Even when I was a very young writer I would sometimes write something – maybe a poem, or a paragraph, or even just a sentence – that felt as if I was seeing or hearing something true that already existed that I then translated precisely. When this happened, what other people thought about what I had written was irrelevant.

What I was translating was my authority. Finding it and translating it is the finest experience writing can offer me. In fact, nothing else in my writing life really matters. Everything else is simply not that. I don’t actually care about writing good stories, or good writing, or honing my craft, I only care about that authority.

There is a lot that can get between that authority and me. Praise can be very distracting, as can criticism. Needing money can be immensely distracting. What other people are writing is also bothersome if you compare your work to theirs. Yet all of this is a part of being an author, of taking this work out into the world where people praise, criticize, charge you money for food and shelter, and are doing their own writing.

And so hopefully this magazine, and the radio show, and the book can help us, myself most definitely included, keep our attention where it ought to be. In my experience, when authority speaks the world cannot help but listen. I do. I crave it in myself and in others. It is the friendliest voice I have ever heard, a place we can all rest from the wearisome business of trying to make right what was never wrong.

9781935961994-Perfect_CS.inddWrite Within Yourself: An Author’s Companion.
A book to keep nearby whenever your writer’s spirit needs feeding.” Deb Caletti.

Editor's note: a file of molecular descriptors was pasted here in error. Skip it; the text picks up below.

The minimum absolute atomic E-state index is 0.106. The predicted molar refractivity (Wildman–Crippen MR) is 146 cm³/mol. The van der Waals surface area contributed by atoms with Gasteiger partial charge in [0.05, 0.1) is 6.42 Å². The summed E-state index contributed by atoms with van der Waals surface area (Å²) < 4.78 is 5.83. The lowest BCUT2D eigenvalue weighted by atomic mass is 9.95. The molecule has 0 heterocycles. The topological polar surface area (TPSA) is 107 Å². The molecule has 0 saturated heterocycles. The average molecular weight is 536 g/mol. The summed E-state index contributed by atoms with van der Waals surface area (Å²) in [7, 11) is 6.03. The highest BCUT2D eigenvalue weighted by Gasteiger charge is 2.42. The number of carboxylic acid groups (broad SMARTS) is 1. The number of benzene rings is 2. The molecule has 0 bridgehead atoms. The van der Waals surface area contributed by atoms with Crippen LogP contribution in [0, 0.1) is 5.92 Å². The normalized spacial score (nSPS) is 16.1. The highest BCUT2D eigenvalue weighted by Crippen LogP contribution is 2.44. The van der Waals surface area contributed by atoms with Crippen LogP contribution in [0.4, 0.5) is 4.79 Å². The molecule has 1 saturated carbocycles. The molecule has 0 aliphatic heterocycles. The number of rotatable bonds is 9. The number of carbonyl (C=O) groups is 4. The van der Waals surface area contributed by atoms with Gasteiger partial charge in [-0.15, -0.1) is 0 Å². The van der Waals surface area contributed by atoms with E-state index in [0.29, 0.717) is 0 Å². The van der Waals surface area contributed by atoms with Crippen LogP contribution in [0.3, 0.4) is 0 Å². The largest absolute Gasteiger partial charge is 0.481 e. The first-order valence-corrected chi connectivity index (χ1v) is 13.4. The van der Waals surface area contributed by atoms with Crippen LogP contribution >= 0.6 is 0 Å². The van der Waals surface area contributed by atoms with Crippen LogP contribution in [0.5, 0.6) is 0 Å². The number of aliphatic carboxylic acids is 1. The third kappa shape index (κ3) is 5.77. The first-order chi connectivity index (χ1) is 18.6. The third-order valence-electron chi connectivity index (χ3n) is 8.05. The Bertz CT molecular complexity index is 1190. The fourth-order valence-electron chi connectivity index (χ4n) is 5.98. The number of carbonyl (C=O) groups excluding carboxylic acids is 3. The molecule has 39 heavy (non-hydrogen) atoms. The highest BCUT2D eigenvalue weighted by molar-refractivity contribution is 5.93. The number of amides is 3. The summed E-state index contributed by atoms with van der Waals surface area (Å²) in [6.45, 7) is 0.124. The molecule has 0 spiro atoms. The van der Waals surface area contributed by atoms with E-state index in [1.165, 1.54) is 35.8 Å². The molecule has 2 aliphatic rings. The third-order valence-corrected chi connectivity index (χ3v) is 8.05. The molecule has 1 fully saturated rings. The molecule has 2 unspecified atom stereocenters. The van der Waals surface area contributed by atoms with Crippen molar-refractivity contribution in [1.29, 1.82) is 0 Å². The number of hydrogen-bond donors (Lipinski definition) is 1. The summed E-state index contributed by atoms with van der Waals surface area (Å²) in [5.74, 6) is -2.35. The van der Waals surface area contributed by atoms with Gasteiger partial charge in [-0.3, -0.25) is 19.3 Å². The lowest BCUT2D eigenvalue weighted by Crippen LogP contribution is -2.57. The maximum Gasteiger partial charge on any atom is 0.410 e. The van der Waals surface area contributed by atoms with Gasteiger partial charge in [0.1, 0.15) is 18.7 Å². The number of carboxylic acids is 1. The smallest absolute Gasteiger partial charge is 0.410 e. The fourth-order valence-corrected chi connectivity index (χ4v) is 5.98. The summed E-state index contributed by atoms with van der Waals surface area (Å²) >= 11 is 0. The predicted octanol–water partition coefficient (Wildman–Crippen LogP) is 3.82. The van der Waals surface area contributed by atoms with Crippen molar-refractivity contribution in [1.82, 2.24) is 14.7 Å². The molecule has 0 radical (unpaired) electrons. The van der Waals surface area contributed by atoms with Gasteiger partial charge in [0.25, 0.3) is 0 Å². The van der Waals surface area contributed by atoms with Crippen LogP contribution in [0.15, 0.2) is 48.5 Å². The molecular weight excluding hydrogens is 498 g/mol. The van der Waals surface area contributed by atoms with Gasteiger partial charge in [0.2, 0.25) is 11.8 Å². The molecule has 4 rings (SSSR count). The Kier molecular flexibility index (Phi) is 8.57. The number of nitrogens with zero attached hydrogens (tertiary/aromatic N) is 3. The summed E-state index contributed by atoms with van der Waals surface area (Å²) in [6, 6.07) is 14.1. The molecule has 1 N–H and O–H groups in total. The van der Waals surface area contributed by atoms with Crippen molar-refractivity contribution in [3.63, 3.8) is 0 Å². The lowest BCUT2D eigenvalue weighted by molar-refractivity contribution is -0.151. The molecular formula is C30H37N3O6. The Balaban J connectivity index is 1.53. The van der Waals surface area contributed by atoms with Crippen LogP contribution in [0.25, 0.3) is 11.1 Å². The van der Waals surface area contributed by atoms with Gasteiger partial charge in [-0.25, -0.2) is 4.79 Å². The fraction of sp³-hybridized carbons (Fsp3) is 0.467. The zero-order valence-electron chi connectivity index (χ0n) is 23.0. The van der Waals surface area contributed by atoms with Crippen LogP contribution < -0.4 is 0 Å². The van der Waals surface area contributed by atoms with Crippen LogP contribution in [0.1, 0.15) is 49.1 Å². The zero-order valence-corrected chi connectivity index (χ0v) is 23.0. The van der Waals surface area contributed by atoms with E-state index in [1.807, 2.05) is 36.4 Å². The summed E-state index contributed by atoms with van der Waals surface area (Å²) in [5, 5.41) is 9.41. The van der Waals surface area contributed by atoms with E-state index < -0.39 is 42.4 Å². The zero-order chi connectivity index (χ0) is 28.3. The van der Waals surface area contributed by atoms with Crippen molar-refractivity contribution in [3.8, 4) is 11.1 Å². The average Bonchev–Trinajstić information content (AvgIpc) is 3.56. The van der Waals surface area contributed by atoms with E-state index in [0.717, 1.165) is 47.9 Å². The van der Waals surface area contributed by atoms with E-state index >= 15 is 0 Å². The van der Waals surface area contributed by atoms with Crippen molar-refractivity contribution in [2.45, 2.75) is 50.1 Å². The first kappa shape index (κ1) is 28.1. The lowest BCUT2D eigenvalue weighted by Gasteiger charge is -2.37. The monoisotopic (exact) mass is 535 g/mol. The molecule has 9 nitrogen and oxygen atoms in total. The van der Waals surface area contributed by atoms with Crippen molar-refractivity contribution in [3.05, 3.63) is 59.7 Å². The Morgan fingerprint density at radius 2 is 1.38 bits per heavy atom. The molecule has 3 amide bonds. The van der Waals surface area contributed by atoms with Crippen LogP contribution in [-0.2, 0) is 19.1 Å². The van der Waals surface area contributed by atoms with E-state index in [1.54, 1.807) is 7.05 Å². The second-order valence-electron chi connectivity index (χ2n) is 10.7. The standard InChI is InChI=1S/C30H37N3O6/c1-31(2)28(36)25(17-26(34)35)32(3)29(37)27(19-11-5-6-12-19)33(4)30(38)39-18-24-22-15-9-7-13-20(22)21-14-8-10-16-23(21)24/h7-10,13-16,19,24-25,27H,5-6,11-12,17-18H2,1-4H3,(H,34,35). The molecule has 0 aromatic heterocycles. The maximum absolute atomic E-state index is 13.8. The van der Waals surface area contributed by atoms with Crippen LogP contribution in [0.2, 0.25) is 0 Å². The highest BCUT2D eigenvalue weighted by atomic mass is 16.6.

Remember to catch Bill every Tuesday at 2:00 PM PST/5:00 EST on his live Blogtalk Radio program Author2Author!
You can find Bill at: williamkenower.com
Follow wdbk on Twitter

Time To Serve

When I was still waiting tables, I worked with a friend who had been at the waiting gig as long as I had and had wanted to get out of it for as long as I had. Having finally gotten married, quit drugs, and had a few kids, his attentions settled enough that he discovered his own small internet business. It was not a get-rich-quick kind of business, however, and he would report to me daily on the sales he did or did not make that morning.

His wife worked in the restaurant also, and one evening before dinner shift she came running into the kitchen where I was cutting butter. “Bill,” she said. “He wants to quit. He says he can’t take it anymore. Talk to him. He’ll listen to you. Please talk to him.”

I understood her panic. They had a new house and two small children. The business was still in its infancy. But no one had ever asked me to talk to someone in this way. It was one thing to do it theoretically, but another thing to do it in a moment of crisis. On this evening, however, I did not have time to doubt myself. In another moment there was my friend, full of his impatience and frustration and fear that what he wanted would never come.

“Listen,” I told him. “You’ve just planted this thing. You’re watering it and watering it and it’s growing. You quit now, and it will be like trying to harvest grain that isn’t mature. Don’t worry. It’s all growing. It’s growing every day, but sometimes it grows so slowly you don’t even notice it. But it is growing and it will be what you want it to be.”

He did not quit that day and his wife came to me later in the evening and thanked me. But I should have thanked her. In talking to my friend I had to first go to a place within me I was frequently searching for myself. Only there could I find what needed to be said.

I told my friend’s wife not to worry, that he would be fine, and went out onto the floor to serve – a calling, I was beginning to understand, I would never actually quit.

Remember to catch Bill every Tuesday at 2:00 PM PST/5:00 EST on his live Blogtalk Radio program Author2Author!

More Author Articles

You can find Bill at: williamkenower.com

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Authentic Authority

The world “author” derives, naturally, from the word “authority.” When I was a very young writer I would often turn to men and women whom I perceived as authorities to tell me if what I had written was valuable. Sometimes they would say yes, and sometimes they would say no. I did not really enjoy this experience of asking for their permission to value what I had written, but I did not feel I had yet acquired the authority to do so myself.